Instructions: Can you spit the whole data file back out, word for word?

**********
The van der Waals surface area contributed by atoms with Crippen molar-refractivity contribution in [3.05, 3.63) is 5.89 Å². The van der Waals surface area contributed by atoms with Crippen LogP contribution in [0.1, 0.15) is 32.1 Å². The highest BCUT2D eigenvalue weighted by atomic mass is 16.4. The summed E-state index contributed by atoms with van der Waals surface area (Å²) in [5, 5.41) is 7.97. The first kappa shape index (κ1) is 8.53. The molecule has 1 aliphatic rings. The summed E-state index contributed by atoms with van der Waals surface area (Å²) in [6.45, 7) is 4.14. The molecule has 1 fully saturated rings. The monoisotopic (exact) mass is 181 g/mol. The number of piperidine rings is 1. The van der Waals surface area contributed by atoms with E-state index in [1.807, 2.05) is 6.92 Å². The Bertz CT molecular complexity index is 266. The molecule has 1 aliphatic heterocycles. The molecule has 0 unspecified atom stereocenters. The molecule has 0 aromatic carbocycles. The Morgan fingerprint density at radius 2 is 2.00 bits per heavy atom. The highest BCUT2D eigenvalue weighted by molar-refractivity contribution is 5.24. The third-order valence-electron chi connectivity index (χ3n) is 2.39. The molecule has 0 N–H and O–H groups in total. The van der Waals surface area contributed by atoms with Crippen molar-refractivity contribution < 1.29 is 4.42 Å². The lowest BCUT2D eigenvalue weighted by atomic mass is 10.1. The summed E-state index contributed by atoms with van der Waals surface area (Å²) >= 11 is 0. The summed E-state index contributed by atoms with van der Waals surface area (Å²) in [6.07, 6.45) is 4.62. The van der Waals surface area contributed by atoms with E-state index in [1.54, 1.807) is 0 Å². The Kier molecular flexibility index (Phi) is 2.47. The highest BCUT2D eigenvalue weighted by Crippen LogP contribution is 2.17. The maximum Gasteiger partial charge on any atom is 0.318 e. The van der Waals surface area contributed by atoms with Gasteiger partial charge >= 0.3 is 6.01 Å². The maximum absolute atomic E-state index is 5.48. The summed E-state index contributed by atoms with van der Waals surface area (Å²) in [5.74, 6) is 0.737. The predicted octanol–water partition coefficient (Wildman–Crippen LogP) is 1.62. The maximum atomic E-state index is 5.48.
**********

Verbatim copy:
The van der Waals surface area contributed by atoms with Crippen molar-refractivity contribution in [3.05, 3.63) is 5.89 Å². The van der Waals surface area contributed by atoms with Crippen LogP contribution in [0.1, 0.15) is 32.1 Å². The highest BCUT2D eigenvalue weighted by atomic mass is 16.4. The summed E-state index contributed by atoms with van der Waals surface area (Å²) in [5, 5.41) is 7.97. The first kappa shape index (κ1) is 8.53. The molecule has 1 aliphatic rings. The summed E-state index contributed by atoms with van der Waals surface area (Å²) in [6.45, 7) is 4.14. The molecule has 1 fully saturated rings. The monoisotopic (exact) mass is 181 g/mol. The number of piperidine rings is 1. The van der Waals surface area contributed by atoms with E-state index in [1.807, 2.05) is 6.92 Å². The Bertz CT molecular complexity index is 266. The molecule has 1 aliphatic heterocycles. The molecule has 0 unspecified atom stereocenters. The molecule has 0 aromatic carbocycles. The Morgan fingerprint density at radius 2 is 2.00 bits per heavy atom. The highest BCUT2D eigenvalue weighted by molar-refractivity contribution is 5.24. The third-order valence-electron chi connectivity index (χ3n) is 2.39. The molecule has 0 N–H and O–H groups in total. The van der Waals surface area contributed by atoms with Crippen molar-refractivity contribution < 1.29 is 4.42 Å². The lowest BCUT2D eigenvalue weighted by atomic mass is 10.1. The summed E-state index contributed by atoms with van der Waals surface area (Å²) >= 11 is 0. The summed E-state index contributed by atoms with van der Waals surface area (Å²) in [6.07, 6.45) is 4.62. The van der Waals surface area contributed by atoms with E-state index in [1.54, 1.807) is 0 Å². The Kier molecular flexibility index (Phi) is 2.47. The highest BCUT2D eigenvalue weighted by Crippen LogP contribution is 2.17. The maximum Gasteiger partial charge on any atom is 0.318 e. The van der Waals surface area contributed by atoms with Gasteiger partial charge >= 0.3 is 6.01 Å². The maximum absolute atomic E-state index is 5.48. The summed E-state index contributed by atoms with van der Waals surface area (Å²) in [5.74, 6) is 0.737. The predicted octanol–water partition coefficient (Wildman–Crippen LogP) is 1.62. The maximum atomic E-state index is 5.48.